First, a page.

Bitch and blogs are better.

I’ve said it before—for me, feminist blogs have moved into the space once occupied by Glamour and Allure and Marie Claire. They are more timely than monthly magazines with more variety in content. The folks at Shakesville or Womanist Musings or New Model Minority or The Crunk Feminist Collective might be talking about anything—Nikki Minaj or "True Blood" or abortion rights or poverty or kittens. The voices are fresher—from a diverse group of women. These are spaces where women needn't be consumed with the needs of men. No one tries to sell me anything. And no one insults the size of my ass.

The one women’s magazine that I still subscribe to is Bitch, a publication well worthy of anyone’s coffee table. Bitch is proof that a magazine needn't be insipid and that righteousness rocks.

So—to my female readers—do you read women’s magazines? Which ones? Do you agree with my assessment of them? What magazines, besides Bitch, avoid the traps listed above?

Photo Credit: Ian Broyles


Kelly Hogaboom said...

There's a lot to dislike about ladymags, but for me it's the the "self-loathing as empowerment" bit. I remember in a hospital waiting room opening Oprah's "O" - "The Body Acceptance Issue!" The first thing I saw were pages and pages of anti-aging ads, diet food ads, and I remember a swimsuit to hide all one's "problem spots" - for $500. SMH

The Original Wombman said...

I don't subscribe to any "lady mags" but I do borrow them from the library--mainly as something to thumb through without having to think much. I end up skipping large chunks. Every so often, there's an interesting article and I feel like magazines such a Good Housekeeping and Redbook sometimes have helpful tips. I think these magazines are geared more towards married women though so it makes a slight difference. Self and Cosmo are, I think, mainly for young, unmarried women so the focus is more heavily on hair and makeup. But I totally agree that so many of these "lady mags" do not in any way reflect me as a black woman. Even "lady mags" having to do with fitness (which can easily relate to everyone easily) are a complete waste of time (I wrote once about an article in one of these lady fitness mags that talked about what black women should do with their hair in order to work out and the advice it gave was just totally wrong).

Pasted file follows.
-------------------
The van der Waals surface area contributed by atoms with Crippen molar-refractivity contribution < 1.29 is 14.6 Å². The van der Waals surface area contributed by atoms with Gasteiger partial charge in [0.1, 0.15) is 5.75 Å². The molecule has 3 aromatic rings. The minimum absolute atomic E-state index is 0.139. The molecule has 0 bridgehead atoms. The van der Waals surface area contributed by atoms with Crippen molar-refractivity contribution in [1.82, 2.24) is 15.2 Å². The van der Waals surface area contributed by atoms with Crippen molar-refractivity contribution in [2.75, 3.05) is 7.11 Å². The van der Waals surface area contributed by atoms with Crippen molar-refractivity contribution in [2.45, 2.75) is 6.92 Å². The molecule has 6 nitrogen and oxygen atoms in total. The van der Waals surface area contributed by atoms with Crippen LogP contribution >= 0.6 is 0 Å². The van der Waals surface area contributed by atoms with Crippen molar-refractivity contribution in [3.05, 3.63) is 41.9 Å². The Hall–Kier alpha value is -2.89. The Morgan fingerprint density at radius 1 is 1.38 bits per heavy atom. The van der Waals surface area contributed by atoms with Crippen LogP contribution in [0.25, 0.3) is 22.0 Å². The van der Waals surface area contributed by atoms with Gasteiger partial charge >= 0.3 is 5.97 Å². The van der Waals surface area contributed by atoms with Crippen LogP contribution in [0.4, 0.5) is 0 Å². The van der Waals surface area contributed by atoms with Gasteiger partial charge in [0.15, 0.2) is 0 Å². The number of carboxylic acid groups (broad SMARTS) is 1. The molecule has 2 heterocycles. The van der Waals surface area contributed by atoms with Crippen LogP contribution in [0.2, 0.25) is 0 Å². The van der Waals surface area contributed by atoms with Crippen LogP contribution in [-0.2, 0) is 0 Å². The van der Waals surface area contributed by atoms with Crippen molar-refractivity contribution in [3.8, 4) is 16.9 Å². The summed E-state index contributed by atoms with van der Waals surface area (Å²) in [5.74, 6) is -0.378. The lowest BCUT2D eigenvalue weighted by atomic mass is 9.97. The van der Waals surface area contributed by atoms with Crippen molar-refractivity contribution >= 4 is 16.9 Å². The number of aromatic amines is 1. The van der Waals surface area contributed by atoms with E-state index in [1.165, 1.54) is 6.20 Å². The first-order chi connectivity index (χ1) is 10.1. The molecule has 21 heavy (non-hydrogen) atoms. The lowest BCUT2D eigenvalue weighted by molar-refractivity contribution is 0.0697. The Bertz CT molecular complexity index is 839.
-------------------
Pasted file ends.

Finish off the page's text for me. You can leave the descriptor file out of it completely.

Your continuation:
My one and only magazine subscription is Brain, Child. It's a "lady mag" but it is definitely one that spurs lots of critical thinking.

Rosa said...